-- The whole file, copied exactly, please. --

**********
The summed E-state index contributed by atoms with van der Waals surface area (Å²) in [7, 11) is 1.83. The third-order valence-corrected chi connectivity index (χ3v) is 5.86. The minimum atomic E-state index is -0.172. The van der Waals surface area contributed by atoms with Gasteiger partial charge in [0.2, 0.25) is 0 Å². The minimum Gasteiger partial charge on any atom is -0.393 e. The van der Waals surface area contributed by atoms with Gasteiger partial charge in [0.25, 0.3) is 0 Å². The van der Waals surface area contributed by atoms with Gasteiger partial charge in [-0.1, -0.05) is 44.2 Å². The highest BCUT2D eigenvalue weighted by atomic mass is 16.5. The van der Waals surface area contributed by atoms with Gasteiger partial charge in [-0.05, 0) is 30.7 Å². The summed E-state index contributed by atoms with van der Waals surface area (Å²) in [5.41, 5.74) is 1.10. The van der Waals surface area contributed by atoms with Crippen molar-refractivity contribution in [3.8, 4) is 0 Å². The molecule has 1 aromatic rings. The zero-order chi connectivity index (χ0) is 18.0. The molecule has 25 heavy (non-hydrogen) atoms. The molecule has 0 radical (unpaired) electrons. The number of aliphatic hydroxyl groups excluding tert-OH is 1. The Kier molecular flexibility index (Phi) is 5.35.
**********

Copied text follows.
The summed E-state index contributed by atoms with van der Waals surface area (Å²) in [7, 11) is 1.83. The third-order valence-corrected chi connectivity index (χ3v) is 5.86. The minimum atomic E-state index is -0.172. The van der Waals surface area contributed by atoms with Gasteiger partial charge in [0.2, 0.25) is 0 Å². The minimum Gasteiger partial charge on any atom is -0.393 e. The van der Waals surface area contributed by atoms with Gasteiger partial charge in [0.25, 0.3) is 0 Å². The van der Waals surface area contributed by atoms with Gasteiger partial charge in [-0.1, -0.05) is 44.2 Å². The highest BCUT2D eigenvalue weighted by atomic mass is 16.5. The van der Waals surface area contributed by atoms with Gasteiger partial charge in [-0.05, 0) is 30.7 Å². The summed E-state index contributed by atoms with van der Waals surface area (Å²) in [5.41, 5.74) is 1.10. The van der Waals surface area contributed by atoms with Crippen molar-refractivity contribution in [3.8, 4) is 0 Å². The molecule has 1 aromatic rings. The zero-order chi connectivity index (χ0) is 18.0. The molecule has 25 heavy (non-hydrogen) atoms. The molecule has 0 radical (unpaired) electrons. The number of aliphatic hydroxyl groups excluding tert-OH is 1. The Kier molecular flexibility index (Phi) is 5.35.